You can expect the amp to run hot, the best you can do is keep device temperature low (which automatically means, all other things being equal, hotter heatsinks). The latest build I did was dumping 130W into each sink, and the temp rise was 22-23C. That would classify as pretty good, but where I am now the room temperature is 37 degrees in the day. You can work out what that means in terms of heatsink temperatures. The device packages measure no more than 3C above the heatsink temperatures, pointing to good thermal transfer.

If you're more worried about heatsink temperatures, forced cooling may be an option. You'll still get a lot of heat dumped into the room, with fans it will be worse though the devices will be much happier. With a Class A amp something is going to very hot, it's either the devices, the heatsink, or you. You pick.
 
Don't overthink it. In the absence of direct contact possibilities, a thin layer of thermal compound is sufficient. I split Mica insulators into 2 or 3 layers, and that is decent enough even given the same ambient conditions.

Try and keep the number of junctions as low as possible. The best I've ever experienced is direct to anodised sinks, the next is thinned mica with metal-filled pastes (AlO2). Try and get a clamping bar across the device packages, it helps tremendously when neither of the above is possible.

You can expect the amp to run hot, the best you can do is keep device temperature low (which automatically means, all other things being equal, hotter heatsinks). The latest build I did was dumping 130W into each sink, and the temp rise was 22-23C. That would classify as pretty good, but where I am now the room temperature is 37 degrees in the day. You can work out what that means in terms of heatsink temperatures. The device packages measure no more than 3C above the heatsink temperatures, pointing to good thermal transfer.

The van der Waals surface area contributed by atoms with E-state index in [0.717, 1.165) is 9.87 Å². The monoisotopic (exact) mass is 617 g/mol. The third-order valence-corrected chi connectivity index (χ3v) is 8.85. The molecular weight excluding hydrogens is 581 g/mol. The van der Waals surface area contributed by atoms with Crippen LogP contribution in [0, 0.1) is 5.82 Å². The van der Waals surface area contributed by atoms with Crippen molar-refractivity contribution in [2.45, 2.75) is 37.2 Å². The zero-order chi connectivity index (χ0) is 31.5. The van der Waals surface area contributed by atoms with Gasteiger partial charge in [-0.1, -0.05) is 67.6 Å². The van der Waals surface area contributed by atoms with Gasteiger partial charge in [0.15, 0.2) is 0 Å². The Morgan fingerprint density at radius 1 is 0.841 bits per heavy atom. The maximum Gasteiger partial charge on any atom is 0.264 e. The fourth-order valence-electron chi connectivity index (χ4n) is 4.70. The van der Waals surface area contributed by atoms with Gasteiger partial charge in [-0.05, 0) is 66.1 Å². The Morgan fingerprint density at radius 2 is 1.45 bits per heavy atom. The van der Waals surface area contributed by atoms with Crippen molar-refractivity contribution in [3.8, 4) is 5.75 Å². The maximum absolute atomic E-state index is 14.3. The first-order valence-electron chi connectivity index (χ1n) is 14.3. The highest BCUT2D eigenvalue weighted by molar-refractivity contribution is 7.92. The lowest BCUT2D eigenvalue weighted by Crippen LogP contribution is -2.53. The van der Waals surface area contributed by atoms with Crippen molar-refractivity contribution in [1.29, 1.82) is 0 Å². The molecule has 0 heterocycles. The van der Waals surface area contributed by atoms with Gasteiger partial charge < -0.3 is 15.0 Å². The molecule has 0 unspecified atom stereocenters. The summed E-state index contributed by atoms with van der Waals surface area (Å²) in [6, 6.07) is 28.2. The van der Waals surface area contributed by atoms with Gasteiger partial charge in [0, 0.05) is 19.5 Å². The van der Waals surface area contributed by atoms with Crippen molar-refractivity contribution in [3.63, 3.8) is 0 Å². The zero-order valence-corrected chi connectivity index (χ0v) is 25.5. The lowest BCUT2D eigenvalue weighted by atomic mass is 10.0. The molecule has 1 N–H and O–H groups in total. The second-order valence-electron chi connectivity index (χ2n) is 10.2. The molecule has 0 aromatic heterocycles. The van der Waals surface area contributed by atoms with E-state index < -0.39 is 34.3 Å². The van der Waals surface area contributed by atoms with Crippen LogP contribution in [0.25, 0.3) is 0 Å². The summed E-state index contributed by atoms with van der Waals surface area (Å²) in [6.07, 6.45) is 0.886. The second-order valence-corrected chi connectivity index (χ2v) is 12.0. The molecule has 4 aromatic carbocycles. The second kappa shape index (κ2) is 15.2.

If you're more worried about heatsink temperatures, forced cooling may be an option. You'll still get a lot of heat dumped into the room, with fans it will be worse though the devices will be much happier. With a Class A amp something is going to very hot, it's either the devices, the heatsink, or you. You pick.

Thankyou for sharing your experience. The reason to overthink is that i have a rack with shelves close(3inches gap) to each other :( and amp is going to go in there. Rack will be forced air cooled and there will be 2 90mm fans below the base plate. This is what i am trying to achieve

1. Setting up components such that to keep heat out of chassis so components are kept as cool as possible.
2. Want to transfer heat to heat sink as fast as possible and out the cabinet.

All this due to rack and to get heat out of rack as fast as possible, don't care how much heat is dumped into room, room temperature will be maintained roughly around 30*C with help of AC but even AC can't help much in summer :) its drawing room + lobby combined.
 

Sangram

Moderator
Paid Member
2002-09-25 11:01 am
India
If the rack is that small I would advise not using a case at all. Let the fans draw air through an open chassis and use the rack itself as an enclosed cabinet. Then arrange the fans to draw air through the sinks and the chassis.

You do have to watch how the mains will be connected. I would use a metal tray and insulated terminal blocks (screw-on) for safety and airflow. If you have a door on the rack, you'll need to provide some ventilation. If the rack is fully open at the front, you'll have to make a panel that will control the airflow direction, unless the fans are positioned exactly behind the heatsinks. One additional fan will be sufficient to cool the rest of the cabinet.